Most auto crashes in Alabama take place in urban areas – but most collisions involving fatalities occur on rural roads, according to data compiled by the National Highway Traffic Safety Administration.
Traffic accidents killed 870 people in Alabama in 2012, with 56 percent on rural roads and 44 percent in urban areas, according to the Alabama Department of Transportation. The fatality rate per 100 million vehicle miles driven was 1.68 on rural roads, compared with 0.99 in urban areas.
States have an important role in preventing fatal road accidents by passing safety laws, by publicizing and enforcing those laws and by making roadways safer. States with large networks of country roads and rural routes generally have higher rates of fatal accidents. Fortunately, traffic deaths in rural accidents have been trending downward in the last decade
In 2011, USA Today reported on the higher rate of fatal accidents in rural areas. Safety experts told the paper that urban areas generally have lower speed limits, safety features such as divided highways and better access to emergency care, all of which help save lives.
Rural roads do not typically have a median separating oncoming traffic, increasing the likelihood of head-on collisions. Nearly half of all car accidents in Alabama occur on two-lane roads, according to the Alabama Department of Transportation. The state reported 31,362 crashes in rural areas.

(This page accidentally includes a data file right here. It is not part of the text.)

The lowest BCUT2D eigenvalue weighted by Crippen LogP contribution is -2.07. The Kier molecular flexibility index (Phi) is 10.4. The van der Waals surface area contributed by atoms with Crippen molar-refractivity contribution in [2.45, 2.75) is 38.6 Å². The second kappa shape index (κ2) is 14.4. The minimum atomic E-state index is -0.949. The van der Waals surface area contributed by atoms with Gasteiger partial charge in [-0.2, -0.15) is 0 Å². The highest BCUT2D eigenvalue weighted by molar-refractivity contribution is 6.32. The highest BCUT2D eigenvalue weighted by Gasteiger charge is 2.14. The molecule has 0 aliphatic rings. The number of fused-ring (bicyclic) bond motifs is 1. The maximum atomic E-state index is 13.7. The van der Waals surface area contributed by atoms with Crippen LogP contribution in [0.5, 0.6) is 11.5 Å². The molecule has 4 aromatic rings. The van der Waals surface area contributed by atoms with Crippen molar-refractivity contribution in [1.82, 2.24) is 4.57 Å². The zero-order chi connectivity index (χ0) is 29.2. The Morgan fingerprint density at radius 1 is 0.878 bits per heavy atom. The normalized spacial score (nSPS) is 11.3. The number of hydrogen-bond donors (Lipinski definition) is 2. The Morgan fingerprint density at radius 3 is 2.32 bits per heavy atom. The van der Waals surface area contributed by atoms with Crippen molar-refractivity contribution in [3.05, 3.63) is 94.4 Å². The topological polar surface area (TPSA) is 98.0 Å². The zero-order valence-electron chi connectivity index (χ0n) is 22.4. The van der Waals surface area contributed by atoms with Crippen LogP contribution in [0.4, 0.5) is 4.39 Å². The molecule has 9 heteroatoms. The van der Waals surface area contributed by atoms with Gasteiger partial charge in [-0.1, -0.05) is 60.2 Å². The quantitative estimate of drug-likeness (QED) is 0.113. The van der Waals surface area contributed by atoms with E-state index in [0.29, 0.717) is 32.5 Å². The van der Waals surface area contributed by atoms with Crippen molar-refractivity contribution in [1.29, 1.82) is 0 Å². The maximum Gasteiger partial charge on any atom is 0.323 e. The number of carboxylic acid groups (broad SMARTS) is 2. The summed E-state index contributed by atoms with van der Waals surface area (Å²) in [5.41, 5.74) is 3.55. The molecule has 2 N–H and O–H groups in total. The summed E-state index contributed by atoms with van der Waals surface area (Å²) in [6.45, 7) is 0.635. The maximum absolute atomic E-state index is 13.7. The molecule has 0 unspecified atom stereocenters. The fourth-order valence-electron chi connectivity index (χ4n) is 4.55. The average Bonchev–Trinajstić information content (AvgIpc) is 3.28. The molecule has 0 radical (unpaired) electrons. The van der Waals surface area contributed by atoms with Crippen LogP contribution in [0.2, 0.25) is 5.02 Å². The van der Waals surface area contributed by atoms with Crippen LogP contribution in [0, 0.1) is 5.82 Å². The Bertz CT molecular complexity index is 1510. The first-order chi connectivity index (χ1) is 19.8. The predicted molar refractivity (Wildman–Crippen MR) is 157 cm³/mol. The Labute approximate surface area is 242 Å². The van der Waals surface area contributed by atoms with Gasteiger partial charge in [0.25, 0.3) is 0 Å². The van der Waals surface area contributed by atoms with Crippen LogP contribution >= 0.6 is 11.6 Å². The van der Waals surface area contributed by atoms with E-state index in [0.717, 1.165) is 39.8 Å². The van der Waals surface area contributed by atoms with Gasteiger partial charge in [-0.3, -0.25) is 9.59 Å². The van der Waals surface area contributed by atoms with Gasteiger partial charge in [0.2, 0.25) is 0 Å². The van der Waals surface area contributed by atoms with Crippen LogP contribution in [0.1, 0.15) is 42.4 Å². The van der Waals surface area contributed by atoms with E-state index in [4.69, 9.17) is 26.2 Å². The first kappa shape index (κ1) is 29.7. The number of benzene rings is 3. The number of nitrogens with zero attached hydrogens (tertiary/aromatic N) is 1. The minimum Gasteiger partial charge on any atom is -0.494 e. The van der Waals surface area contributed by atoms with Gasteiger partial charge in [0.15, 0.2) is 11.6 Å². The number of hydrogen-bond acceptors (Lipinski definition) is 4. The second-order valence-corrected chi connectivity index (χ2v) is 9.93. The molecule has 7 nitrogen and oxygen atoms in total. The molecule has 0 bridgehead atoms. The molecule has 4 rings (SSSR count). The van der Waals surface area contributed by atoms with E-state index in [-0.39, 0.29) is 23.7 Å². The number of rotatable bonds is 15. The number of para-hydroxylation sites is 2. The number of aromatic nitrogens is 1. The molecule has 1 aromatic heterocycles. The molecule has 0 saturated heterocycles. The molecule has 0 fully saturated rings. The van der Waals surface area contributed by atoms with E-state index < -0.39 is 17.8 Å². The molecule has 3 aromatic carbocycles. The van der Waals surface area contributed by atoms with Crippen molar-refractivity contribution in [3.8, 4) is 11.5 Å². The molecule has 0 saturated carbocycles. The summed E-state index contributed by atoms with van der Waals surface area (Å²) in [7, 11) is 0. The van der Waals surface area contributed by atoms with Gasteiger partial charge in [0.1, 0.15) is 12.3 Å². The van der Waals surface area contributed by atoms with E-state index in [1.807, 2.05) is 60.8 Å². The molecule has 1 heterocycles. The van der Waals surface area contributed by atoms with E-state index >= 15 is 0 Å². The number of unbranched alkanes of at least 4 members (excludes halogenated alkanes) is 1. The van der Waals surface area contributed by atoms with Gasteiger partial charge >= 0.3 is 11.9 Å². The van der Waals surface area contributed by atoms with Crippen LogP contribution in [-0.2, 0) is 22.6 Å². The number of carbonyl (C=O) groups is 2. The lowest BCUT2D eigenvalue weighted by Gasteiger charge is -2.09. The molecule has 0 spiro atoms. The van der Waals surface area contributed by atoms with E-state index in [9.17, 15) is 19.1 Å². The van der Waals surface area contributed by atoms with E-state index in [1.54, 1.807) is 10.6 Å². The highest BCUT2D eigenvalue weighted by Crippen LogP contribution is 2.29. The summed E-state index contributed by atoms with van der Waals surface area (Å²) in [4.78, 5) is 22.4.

Last year, Popular Mechanics listed the 98-mile stretch of U.S. 431 from Phenix City to Dothan, Alabama as one of the 10 most dangerous roads in the nation. Twenty deaths were reported there between 1999 and 2010, and numerous white crosses were erected in memory of accident victims. In September 2013, four people died when a truck accident occurred on the highway. The commercial truck was carrying more than 10 people and flipped.
Officials blamed high traffic counts and low visibility for the high number of deaths on the two-lane sections of the highway. Ten years ago, work began to widen the highway, and today it is primarily four lanes, except in sections through small towns, according to the article.
Poor visibility, heavy traffic, drinking and driving and, of course, speeding all play a role in the high rate of fatalities on rural roads. Even as Alabama takes a more active approach to curbing reckless driving on rural roads, the state still has more work to do.
Harvey B. Morris is a lifelong Alabamian who has been practicing law in Huntsville since getting his law degree and passing the state bar in 1966.